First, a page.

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Paolo Bernardi, the coach of the top-ranked U.S. women's ski jumpers from Park City who resigned unexpectedly last week just three months before the Sochi Olympics, said he did so because he and the team were no longer "on the same page."

"To me, it was not working anymore," said Bernardi, who served as the team's day-to-day traveling coach.

Women's Ski Jumping USA had not commented on the 41-year-old Italian's departure until announcing Monday that it had found a replacement, Norway's Erik Renmaelmo, a longtime coach who worked most recently as an assistant for the Norwegian women's team.

Renmaelmo will start his new job Dec. 1, just days before the World Cup season starts Dec. 6 in Lillehammer.

"Erik will be a dynamic addition," said Alan Alborn, the Park City-based head coach of the team who will expand his coaching duties now. "We are fortunate to have this opportunity to welcome him as part of the Visa Team in what will be an historic season."

Popular in the sport and known for his exuberant celebrations of good jumps, Bernardi said he "did too much" in the 2 1/2 years that he worked tirelessly as the team's traveling coach, too often ignoring his own life and family. He has a 19-year-old and a girlfriend with a 2-year-old daughter who live in Italy.

The team recently rejected his request for an internationally based assistant, he said, forcing him into his decision.

Bernardi helped lead the team to back-to-back Nations Cup titles — the overall World Cup team competition — and coached Park City's Sarah Hendrickson to the world championship last season in his hometown of Val di Fiemme.

"I really need to take my time now," he said. "The last six months, me and the team were not on the same page anymore. … We were not driving the same way."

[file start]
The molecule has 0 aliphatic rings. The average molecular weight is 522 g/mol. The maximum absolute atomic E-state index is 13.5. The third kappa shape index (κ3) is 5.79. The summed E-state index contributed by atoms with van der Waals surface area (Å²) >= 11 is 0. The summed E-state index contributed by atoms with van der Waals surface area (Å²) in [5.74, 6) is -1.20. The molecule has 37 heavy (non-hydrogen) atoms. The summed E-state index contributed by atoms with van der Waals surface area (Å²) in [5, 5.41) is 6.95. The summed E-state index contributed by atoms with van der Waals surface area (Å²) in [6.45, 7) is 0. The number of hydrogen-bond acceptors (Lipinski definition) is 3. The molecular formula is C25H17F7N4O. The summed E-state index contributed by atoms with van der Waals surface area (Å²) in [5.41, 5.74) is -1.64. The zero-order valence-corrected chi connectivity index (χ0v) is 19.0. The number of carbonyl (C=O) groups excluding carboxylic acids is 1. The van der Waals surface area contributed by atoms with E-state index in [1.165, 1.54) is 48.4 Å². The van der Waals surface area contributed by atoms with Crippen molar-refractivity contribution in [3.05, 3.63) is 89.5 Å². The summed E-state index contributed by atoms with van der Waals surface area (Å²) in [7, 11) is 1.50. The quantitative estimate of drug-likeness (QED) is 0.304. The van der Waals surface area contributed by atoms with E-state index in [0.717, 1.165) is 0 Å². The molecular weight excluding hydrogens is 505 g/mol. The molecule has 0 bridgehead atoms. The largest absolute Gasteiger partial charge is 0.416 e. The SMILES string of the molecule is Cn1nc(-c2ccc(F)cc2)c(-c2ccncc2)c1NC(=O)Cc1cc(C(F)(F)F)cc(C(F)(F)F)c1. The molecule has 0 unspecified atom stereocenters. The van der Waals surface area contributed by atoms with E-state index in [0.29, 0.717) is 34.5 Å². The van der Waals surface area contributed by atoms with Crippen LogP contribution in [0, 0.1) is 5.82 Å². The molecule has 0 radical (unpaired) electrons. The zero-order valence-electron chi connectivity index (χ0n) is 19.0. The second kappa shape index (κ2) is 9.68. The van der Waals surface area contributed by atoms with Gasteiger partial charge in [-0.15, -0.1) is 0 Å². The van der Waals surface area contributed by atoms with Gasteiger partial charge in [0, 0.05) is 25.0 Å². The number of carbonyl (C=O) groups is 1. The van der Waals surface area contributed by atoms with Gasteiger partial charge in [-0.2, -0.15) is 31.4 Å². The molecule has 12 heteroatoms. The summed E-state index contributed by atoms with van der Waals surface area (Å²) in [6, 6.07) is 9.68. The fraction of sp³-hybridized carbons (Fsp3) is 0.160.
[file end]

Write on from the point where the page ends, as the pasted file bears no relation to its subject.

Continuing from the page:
The changes comes at a poor time for the ski jumpers, all of whom are from Park City and fought for years to be finally allowed into the Olympics.

The start of the season is just three weeks away, with less than three months until the Olympics in Russia. Plus, Hendrickson is still recovering from a severe knee injury suffered in August, though she hopes to be jumping again by January.

Bernardi said he has no plans except to head home and enjoy time with his friends and family, while cheering for the American women on the World Cup circuit and at the Olympics. He believes Hendrickson, Lindsey Van and the other women on the team still will excel without him.

"They are amazing athletes and they are going to have great success," he said.

Leaving now was a difficult decision, he said.

"It was the hardest thing I've ever done in my sport career before," said Bernardi, a former Italian national champion and ski-jumping coach for the Italian men's Nordic combined team. "It was a big disappointment for me, too, because it had nothing to do with the sport aspect. It's really said for me. … Most of all, though, I want to stay with my family."

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